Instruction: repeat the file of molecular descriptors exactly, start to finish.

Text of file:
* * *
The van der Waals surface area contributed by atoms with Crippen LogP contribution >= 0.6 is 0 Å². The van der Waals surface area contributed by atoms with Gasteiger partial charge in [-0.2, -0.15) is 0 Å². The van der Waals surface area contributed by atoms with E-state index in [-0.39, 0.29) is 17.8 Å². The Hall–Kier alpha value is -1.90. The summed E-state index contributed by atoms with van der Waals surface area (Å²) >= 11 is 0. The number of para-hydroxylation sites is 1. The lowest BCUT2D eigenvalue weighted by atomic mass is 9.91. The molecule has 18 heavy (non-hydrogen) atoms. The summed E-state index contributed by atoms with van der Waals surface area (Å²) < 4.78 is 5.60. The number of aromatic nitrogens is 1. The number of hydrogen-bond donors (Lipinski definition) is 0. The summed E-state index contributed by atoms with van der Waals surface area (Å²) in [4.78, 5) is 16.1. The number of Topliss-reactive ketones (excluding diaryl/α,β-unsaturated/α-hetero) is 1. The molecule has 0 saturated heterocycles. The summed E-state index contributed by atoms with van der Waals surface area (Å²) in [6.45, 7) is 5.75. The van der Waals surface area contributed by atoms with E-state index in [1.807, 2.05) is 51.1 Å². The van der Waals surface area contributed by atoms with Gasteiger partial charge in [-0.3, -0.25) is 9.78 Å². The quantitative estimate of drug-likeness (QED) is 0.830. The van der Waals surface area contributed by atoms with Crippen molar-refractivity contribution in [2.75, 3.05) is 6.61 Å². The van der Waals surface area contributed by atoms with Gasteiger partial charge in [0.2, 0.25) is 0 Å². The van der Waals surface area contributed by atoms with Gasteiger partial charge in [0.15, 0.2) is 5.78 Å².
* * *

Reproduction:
The van der Waals surface area contributed by atoms with Crippen LogP contribution >= 0.6 is 0 Å². The van der Waals surface area contributed by atoms with Gasteiger partial charge in [-0.2, -0.15) is 0 Å². The van der Waals surface area contributed by atoms with E-state index in [-0.39, 0.29) is 17.8 Å². The Hall–Kier alpha value is -1.90. The summed E-state index contributed by atoms with van der Waals surface area (Å²) >= 11 is 0. The number of para-hydroxylation sites is 1. The lowest BCUT2D eigenvalue weighted by atomic mass is 9.91. The molecule has 18 heavy (non-hydrogen) atoms. The summed E-state index contributed by atoms with van der Waals surface area (Å²) < 4.78 is 5.60. The number of aromatic nitrogens is 1. The number of hydrogen-bond donors (Lipinski definition) is 0. The summed E-state index contributed by atoms with van der Waals surface area (Å²) in [4.78, 5) is 16.1. The number of Topliss-reactive ketones (excluding diaryl/α,β-unsaturated/α-hetero) is 1. The molecule has 0 saturated heterocycles. The summed E-state index contributed by atoms with van der Waals surface area (Å²) in [6.45, 7) is 5.75. The van der Waals surface area contributed by atoms with E-state index in [1.807, 2.05) is 51.1 Å². The van der Waals surface area contributed by atoms with Gasteiger partial charge in [-0.3, -0.25) is 9.78 Å². The quantitative estimate of drug-likeness (QED) is 0.830. The van der Waals surface area contributed by atoms with Crippen molar-refractivity contribution in [2.75, 3.05) is 6.61 Å². The van der Waals surface area contributed by atoms with Gasteiger partial charge in [0.2, 0.25) is 0 Å². The van der Waals surface area contributed by atoms with Gasteiger partial charge in [0.15, 0.2) is 5.78 Å².